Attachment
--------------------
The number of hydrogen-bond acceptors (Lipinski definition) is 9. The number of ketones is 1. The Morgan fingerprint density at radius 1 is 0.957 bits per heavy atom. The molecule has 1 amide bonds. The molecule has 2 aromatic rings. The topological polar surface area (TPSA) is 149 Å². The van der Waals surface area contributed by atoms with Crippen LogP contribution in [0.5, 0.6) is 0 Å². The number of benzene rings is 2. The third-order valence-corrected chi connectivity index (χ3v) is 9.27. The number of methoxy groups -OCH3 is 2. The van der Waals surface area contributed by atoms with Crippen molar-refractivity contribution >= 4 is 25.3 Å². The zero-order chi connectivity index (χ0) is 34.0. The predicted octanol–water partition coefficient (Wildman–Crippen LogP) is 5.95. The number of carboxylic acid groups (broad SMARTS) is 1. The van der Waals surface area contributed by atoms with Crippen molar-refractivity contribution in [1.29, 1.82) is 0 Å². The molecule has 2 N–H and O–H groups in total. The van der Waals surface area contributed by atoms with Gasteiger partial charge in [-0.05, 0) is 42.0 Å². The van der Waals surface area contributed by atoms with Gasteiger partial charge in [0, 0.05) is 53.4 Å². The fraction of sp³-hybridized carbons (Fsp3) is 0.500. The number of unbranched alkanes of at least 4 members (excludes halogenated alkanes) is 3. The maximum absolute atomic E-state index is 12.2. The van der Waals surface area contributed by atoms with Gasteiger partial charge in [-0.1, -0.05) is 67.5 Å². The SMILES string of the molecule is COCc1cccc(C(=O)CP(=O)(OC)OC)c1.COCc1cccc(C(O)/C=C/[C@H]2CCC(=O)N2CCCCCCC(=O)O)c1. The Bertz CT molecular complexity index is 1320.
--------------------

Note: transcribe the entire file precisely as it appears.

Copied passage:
The number of hydrogen-bond acceptors (Lipinski definition) is 9. The number of ketones is 1. The Morgan fingerprint density at radius 1 is 0.957 bits per heavy atom. The molecule has 1 amide bonds. The molecule has 2 aromatic rings. The topological polar surface area (TPSA) is 149 Å². The van der Waals surface area contributed by atoms with Crippen LogP contribution in [0.5, 0.6) is 0 Å². The number of benzene rings is 2. The third-order valence-corrected chi connectivity index (χ3v) is 9.27. The number of methoxy groups -OCH3 is 2. The van der Waals surface area contributed by atoms with Crippen molar-refractivity contribution >= 4 is 25.3 Å². The zero-order chi connectivity index (χ0) is 34.0. The predicted octanol–water partition coefficient (Wildman–Crippen LogP) is 5.95. The number of carboxylic acid groups (broad SMARTS) is 1. The van der Waals surface area contributed by atoms with Crippen molar-refractivity contribution in [1.29, 1.82) is 0 Å². The molecule has 2 N–H and O–H groups in total. The van der Waals surface area contributed by atoms with Gasteiger partial charge in [-0.05, 0) is 42.0 Å². The van der Waals surface area contributed by atoms with Gasteiger partial charge in [0, 0.05) is 53.4 Å². The fraction of sp³-hybridized carbons (Fsp3) is 0.500. The number of unbranched alkanes of at least 4 members (excludes halogenated alkanes) is 3. The maximum absolute atomic E-state index is 12.2. The van der Waals surface area contributed by atoms with Gasteiger partial charge in [-0.1, -0.05) is 67.5 Å². The SMILES string of the molecule is COCc1cccc(C(=O)CP(=O)(OC)OC)c1.COCc1cccc(C(O)/C=C/[C@H]2CCC(=O)N2CCCCCCC(=O)O)c1. The Bertz CT molecular complexity index is 1320.